The final form of the tiled image.
The tile we've generated isn't that exciting, but in combination with the previously mentioned GIMP tutorials you should be on your way to creating something much better.
If you're interested in making tiles, I would highly recommend that you download the Plasma2 plugin from the GIMP plugin registry at http://registry.gimp.org/. If you have the Windows version of the GIMP, it's already included, but most Linux users will have to download it for themselves.
As I've emphasized many times, the GIMP can do many things. I'm not going to go into as much detail as I'd like about the various features mentioned in this chapter, but I wanted to point out they exist. They're the ones I use the most, and I'm stretching that to guess that maybe they'll be useful to you. This section is incomplete - I hope to finish it up later.
Many programs can take screenshots, but few are as good at doctoring the image after it's taken as the GIMP is.
On the main panel, click on the "File" menu, and select "Acquire -> Screen Shot ..." I've used this feature extensively while creating this tutorial.
The Screen Shot dialogue box.
Notice that I've set the delay to three seconds: usually I want to move the pointer over to the window I want to take a picture of and select that window. After three seconds the GIMP takes a screen shot of whatever window you clicked on - if it isn't at the front, the GIMP takes the shot with whatever other windows are overlaying it. That's why I chose the three second delay, so I can click and bring the target window to focus before I click to take the screenshot.
If you have a bad image (poor quality scan, bad exposure ...) it can sometimes be rescued by adjusting the colours. The GIMP provides a multitude of ways to adjust colours. Right-click on the image and navigate the menu to "Image -> Colors" where you'll find another menu populated with several different options. My preference is for the "Curves ..." dialogue: you can do pretty much anything with it that you can do with any of the other options, and I find I understand it more intuitively. Please note that you may try it out and decide it's totally UNintuitive: you need to see which method works for you.
Let's start with the seamless plasma from the tile chapter (I've set the layer mode back to "Normal"):
The seamless plasma image.
Open the "Curves ..." dialogue. The default for "Curves" is to modify the brightness of the entire image - but you can choose to work just on a specific colour channel. Here's the results of the most basic "drags" you can do on the curve:
Dragging the curve down darkens the image.
Dragging the curve up lightens the image.
Creating an "S" curve increases contrast, but creating an inverted "S" curve like this one reduces contrast.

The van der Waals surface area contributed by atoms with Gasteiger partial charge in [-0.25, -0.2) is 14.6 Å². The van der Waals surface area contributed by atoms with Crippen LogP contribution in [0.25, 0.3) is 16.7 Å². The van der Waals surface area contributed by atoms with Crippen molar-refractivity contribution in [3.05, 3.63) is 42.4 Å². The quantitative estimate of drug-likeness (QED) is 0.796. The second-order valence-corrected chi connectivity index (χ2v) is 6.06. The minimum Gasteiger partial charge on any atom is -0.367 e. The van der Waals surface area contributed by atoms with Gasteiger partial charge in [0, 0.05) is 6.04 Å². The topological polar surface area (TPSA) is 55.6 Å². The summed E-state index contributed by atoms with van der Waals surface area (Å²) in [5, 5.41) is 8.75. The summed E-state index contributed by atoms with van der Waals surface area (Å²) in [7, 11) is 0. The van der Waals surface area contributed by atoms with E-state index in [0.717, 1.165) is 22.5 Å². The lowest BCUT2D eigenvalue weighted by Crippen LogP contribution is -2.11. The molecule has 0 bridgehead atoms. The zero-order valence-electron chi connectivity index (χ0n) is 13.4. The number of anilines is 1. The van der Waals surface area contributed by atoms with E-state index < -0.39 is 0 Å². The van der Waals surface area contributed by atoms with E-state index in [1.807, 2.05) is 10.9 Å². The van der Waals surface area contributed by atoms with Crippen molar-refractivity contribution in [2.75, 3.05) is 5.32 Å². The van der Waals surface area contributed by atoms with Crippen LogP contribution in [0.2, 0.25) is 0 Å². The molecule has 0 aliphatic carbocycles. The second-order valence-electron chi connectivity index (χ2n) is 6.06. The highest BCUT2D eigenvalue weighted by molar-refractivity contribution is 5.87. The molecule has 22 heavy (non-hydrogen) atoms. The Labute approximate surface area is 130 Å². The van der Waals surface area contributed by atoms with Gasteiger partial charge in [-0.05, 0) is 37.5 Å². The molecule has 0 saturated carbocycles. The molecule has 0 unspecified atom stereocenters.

The gradient on the left is transformed by the curve into the image on the right. This kind of treatment isn't useful on photographs, but shows what Curves can do and can work well on computer-generated images.
After doing a lot of work on damaged images, I've come to the conclusion that fixing an image is a magician's art, there's very little science involved. The science is in the numbers, in what the curve does to the image. The magic is making it amount to something that looks good, and that isn't easy. I could have shown you this with a "real" image, but the effects are just as obvious on the plasma image and the only way to learn to use colour corrections is to practice yourself.
As always, subtlety is a good thing: if increasing the contrast makes an image look better, then increase it until you start to think it's too much. Then pull back well beyond what you thought was the acceptable limit. As always, your mileage may vary, but this has almost always worked for me - and saved me from posting some blaringly contrasty images. You look at that neon-bright version of an image too long and it starts to look okay ...
The tutorials at the GIMP site are very good: http://www.gimp.org/tutorials.html
There are at least two books available online: the GIMP User's Manual, aka GIMP: The Official Handbook available at http://manual.gimp.org/, and Grokking the GIMP available at http://gimp-savvy.com/BOOK/index.html. Of the two, I definitely favour the latter: it's fairly straight-forward, while I find the former difficult to use online and sometimes overly complex. Both are also available in paper versions: I think I'd like the User Manual better in paper, but I don't own it and can't say for sure.
Two other good books on the subject are Alex Harford's GIMP: Essential Reference, published in 2000 by New Riders, and Michael Hammel's Essential GIMP for Web Professionals published in 2001 by Prentice Hall PTR. Of all of these books, I find myself referring to GIMP: Essential Reference the most. I'm not sure it's the best to learn from (Essential GIMP for Web Professionals was pretty good for that), but once you know the GIMP it's very well organized as a reference (I don't take it for granted these days that something that says it's a "Reference" will actually be good for that ...)
The GIMP plugin registry at http://registry.gimp.org/.